Arts & Culture

Mary Tyler Moore played the girl who could turn the world on with her smile. The actress is beloved for two TV roles: the single young professional Mary Richards on The Mary Tyler Moore Show, and before that, the earnest homemaker Laura Petrie on The Dick Van Dyke Show.

Moore died Wednesday at the age of 80, her longtime representative told NPR.

Photo by Lindsey McCarthy

  The Eugene Symphony welcomes the second of its three finalists to become the symphony’s next conductor and music director. Ryan McAdams will conduct the Eugene Symphony on Thursday, January 26th at the Hult Center.

Eugene Opera

The Eugene Opera has cancelled its performances for the rest of the season. The opera cites disappointing ticket sales and a $165-thousand shortfall.

  Herb Alpert’s extraordinary, eclectic career has spanned over fifty years in the music business so far.

Radiolab has become one of this era’s most inventive radio programs and podcasts, bringing a sense of discovery and curiosity to big ideas from science to philosophy. Co-host Robert Krulwich speaks with Eric Alan about orchestrating the news, snail sex, and what it means to keep your stupid on.

Islam and American culture are explored in Sandow Birk’s exhibition, American Qur’an, on display at the Jordan Schnitzer Museum of Art on the UO campus, January 21st through March 19th. The exhibition integrates ink and gouache paintings, calligraphy and the verses of the Qur’an, with scenes of American life to explore and express our shared humanity. Sandow Birk speaks with Eric Alan.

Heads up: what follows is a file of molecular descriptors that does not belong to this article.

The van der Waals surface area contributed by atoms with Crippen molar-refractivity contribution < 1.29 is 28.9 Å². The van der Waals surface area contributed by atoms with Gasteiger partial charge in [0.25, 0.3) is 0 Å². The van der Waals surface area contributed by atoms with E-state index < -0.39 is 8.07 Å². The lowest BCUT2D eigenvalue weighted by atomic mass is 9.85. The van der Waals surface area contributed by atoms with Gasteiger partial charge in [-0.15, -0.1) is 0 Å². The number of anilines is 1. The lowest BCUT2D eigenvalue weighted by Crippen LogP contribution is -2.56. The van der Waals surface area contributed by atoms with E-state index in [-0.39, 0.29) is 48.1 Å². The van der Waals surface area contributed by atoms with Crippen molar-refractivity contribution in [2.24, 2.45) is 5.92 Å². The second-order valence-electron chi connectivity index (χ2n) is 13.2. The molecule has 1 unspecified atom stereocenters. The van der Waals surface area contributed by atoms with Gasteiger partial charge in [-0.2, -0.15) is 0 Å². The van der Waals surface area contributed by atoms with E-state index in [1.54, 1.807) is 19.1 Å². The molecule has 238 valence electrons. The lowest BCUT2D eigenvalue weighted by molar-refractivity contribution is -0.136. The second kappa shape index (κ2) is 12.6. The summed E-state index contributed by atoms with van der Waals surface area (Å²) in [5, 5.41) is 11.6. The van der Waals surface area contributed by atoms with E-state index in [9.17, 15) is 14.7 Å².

This is KLCC.  I’m Connie Bennett, Director of Eugene Public Library, with a book review of "Froelich's Ladder” by Portland writer, Jamie Duclos-Yourdon.

Begin with a baker's dozen of lively characters, sift in two parts magical realism, a pinch of fantasy, and mix in the historical setting of early days in Oregon Country.  And you might end up with an entertaining tall tale, not unlike Jamie Yourdon's debut novel, "Froelich's Ladder."  

Oregon Contemporary Theatre presents The 39 Steps, a comic thriller adapted in part from the Alfred Hitchcock film. It kicks off the Big Read, a community-wide celebration of Hitchcock and film noir. 

An extended version of this conversation is now available as a podcast. Stream or download it from Pop Culture Happy Hour.

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